This section is from the book "The National Capitol. Its Architecture Art And History", by George C. Hazelton, Jr. Also available from Amazon: The National Capitol Its Architecture Art and History.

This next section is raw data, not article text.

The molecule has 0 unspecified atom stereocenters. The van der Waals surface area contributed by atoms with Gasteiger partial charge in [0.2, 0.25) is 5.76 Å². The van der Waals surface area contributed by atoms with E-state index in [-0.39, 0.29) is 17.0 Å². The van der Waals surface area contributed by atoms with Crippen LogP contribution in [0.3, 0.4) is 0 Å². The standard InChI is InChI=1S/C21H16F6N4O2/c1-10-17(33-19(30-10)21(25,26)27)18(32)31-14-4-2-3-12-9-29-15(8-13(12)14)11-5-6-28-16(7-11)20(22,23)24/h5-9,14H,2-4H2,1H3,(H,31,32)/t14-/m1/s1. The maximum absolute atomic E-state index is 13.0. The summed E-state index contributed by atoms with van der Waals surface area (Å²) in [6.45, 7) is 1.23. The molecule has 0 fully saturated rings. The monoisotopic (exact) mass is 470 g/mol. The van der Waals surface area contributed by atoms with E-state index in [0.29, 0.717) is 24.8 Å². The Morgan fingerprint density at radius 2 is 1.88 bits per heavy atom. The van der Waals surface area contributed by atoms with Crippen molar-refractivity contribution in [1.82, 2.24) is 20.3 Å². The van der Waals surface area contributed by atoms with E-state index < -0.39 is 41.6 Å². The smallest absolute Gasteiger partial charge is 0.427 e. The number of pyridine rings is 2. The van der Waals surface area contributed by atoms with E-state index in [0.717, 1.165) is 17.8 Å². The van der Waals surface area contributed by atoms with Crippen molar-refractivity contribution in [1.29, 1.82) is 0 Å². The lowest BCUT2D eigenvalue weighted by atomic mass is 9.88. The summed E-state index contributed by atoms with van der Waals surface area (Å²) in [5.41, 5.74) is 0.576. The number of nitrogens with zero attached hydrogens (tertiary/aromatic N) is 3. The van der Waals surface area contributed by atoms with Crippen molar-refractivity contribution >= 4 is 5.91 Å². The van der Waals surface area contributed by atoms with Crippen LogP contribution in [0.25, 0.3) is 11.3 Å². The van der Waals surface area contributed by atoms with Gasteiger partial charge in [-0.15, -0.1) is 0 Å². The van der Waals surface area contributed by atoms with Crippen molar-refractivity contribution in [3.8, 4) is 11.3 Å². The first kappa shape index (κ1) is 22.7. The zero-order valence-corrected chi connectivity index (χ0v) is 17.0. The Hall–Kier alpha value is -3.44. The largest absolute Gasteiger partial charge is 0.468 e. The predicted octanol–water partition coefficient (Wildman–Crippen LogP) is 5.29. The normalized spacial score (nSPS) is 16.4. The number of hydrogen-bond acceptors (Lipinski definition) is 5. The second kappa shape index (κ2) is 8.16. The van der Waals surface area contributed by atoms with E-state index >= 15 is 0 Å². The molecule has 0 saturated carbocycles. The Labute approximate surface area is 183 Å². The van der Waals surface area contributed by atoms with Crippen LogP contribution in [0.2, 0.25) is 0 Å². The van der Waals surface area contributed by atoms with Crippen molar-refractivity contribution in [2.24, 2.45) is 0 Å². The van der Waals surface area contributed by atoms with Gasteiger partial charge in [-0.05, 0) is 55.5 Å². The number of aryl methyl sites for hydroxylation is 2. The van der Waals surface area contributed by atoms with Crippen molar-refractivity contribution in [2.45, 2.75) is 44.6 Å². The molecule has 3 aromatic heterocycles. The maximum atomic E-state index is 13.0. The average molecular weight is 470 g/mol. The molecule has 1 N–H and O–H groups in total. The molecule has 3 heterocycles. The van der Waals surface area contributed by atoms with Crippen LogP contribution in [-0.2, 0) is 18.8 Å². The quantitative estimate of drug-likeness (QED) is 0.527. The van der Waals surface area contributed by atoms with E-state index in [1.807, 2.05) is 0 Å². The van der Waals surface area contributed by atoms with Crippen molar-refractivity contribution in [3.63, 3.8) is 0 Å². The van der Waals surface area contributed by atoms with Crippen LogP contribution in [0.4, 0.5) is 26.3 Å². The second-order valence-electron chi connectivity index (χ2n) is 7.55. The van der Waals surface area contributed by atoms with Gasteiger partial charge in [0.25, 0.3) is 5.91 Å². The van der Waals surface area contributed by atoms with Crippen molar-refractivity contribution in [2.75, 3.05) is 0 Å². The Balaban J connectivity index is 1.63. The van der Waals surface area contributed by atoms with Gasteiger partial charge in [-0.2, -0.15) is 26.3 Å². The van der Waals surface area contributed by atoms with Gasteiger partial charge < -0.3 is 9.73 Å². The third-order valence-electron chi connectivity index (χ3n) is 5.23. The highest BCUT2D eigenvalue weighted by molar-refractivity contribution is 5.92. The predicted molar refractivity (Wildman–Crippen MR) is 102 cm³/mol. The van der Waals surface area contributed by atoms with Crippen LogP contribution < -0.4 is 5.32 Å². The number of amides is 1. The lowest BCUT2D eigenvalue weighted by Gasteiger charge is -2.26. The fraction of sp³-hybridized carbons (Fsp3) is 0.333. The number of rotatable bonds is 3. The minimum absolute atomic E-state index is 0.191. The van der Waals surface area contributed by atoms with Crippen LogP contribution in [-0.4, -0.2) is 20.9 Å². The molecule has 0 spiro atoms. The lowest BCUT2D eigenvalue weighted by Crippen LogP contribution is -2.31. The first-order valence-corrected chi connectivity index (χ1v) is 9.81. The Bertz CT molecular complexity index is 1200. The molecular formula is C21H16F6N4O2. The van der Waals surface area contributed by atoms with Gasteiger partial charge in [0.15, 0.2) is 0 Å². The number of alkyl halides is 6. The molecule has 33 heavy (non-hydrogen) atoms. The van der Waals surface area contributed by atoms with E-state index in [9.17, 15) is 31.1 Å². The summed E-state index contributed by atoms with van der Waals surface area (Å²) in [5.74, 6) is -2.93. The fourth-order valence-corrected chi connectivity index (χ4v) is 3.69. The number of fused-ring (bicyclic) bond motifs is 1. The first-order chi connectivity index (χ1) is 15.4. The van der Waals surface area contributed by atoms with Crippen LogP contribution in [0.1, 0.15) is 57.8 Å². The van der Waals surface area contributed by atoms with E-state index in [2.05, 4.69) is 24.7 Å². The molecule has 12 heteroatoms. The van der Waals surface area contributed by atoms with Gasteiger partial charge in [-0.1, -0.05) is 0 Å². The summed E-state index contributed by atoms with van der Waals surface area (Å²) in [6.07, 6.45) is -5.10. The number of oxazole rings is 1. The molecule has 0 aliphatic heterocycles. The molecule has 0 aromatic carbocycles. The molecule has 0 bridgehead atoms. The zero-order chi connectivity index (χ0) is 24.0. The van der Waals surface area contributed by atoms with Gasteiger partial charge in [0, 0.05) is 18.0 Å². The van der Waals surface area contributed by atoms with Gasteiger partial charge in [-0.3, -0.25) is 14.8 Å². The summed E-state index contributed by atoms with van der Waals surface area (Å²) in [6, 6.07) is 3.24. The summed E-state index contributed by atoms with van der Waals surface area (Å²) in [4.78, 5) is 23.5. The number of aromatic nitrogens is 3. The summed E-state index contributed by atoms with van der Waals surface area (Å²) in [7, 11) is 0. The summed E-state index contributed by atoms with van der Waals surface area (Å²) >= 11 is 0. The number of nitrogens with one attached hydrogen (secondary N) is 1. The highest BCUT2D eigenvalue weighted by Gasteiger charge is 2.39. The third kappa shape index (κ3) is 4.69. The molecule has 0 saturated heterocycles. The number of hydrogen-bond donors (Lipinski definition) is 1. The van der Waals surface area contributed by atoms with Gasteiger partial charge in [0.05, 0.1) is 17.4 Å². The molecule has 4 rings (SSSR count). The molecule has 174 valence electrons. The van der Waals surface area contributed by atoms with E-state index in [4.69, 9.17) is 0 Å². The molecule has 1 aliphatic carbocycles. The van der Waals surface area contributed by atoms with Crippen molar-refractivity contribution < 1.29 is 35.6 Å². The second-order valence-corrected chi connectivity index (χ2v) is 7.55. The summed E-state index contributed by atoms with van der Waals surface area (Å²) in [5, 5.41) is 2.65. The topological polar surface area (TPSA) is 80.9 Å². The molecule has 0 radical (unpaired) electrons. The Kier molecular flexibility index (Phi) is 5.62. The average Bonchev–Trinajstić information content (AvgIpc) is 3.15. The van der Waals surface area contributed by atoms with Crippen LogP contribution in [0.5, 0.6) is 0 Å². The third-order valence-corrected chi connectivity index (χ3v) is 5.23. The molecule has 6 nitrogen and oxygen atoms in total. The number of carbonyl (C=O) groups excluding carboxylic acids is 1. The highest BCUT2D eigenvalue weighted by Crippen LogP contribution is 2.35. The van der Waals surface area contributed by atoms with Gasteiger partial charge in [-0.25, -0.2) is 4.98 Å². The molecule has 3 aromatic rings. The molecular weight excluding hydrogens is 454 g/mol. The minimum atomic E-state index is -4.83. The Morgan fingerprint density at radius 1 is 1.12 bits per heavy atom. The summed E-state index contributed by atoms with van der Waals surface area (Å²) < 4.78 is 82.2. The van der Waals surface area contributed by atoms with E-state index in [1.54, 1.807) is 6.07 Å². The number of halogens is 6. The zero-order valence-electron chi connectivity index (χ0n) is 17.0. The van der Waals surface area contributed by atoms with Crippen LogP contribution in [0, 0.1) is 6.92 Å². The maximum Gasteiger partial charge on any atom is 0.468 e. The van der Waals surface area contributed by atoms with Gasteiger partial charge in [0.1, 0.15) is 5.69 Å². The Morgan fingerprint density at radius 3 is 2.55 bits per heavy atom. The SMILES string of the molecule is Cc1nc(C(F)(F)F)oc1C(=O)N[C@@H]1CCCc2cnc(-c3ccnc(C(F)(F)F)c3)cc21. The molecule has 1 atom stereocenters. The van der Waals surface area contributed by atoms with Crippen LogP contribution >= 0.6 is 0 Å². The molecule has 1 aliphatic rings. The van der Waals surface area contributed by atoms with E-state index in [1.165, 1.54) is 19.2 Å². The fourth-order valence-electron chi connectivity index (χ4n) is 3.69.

Madison was twice inaugurated in this old Hall of Representatives, before the restoration, on March 4, 1809 and 1813 ; Monroe once, after the restoration, on March 5, 1821, the 4th having fallen on Sunday. Chief Justice Marshall administered the oath on each occasion. Jefferson's proclamation of 1808 required the Senate to convene in extra session in the Senate Chamber. When the time came, however, they assembled in the Hall of Representatives, and there the new Senators took the oath of office. After the ceremony of the inauguration was completed, the President retired, and the Senators repaired to their own chamber. At the two other inaugurations, there being no necessity to confirm new Cabinets, no proclamations were issued convening the Senate. In 1813, Madison was escorted to the Capitol by the District cavalry, where he was received by several volunteer corps of Washington, Georgetown and Alexandria, drawn up in line. He delivered his speech in the presence of many Members of Congress, the justices of the Supreme Court, the foreign Ministers and a large gathering of ladies and gentlemen. Monroe had a less propitious day in 1821; for snow and rain had fallen during the preceding night; yet the ceremony was perhaps even more imposing within doors. Immense crowds thronged the Capitol, and at least two thousand persons gained admission to the chamber itself. The President took his place on the platform in front of the Speaker's chair. He first took the oath of office, and then, with the Chief Justice still standing at his side, delivered his inaugural. About were grouped noted dignitaries of the government and members of the foreign legations, while many ladies occupied seats in the interior. The Marine Band played as the President entered and as he left the chamber. Vice-President Tompkins had already taken the oath, on entering his second term, at his private residence on Saturday, the 3d. Here, also, on July 10, 1850, the day following the death of President Taylor, the Heads of Departments and the Senate joined the House; and at noon, William Cranch, Chief Judge of the Circuit Court of the United States for the District of Columbia, administered the oath of office to Millard Fillmore.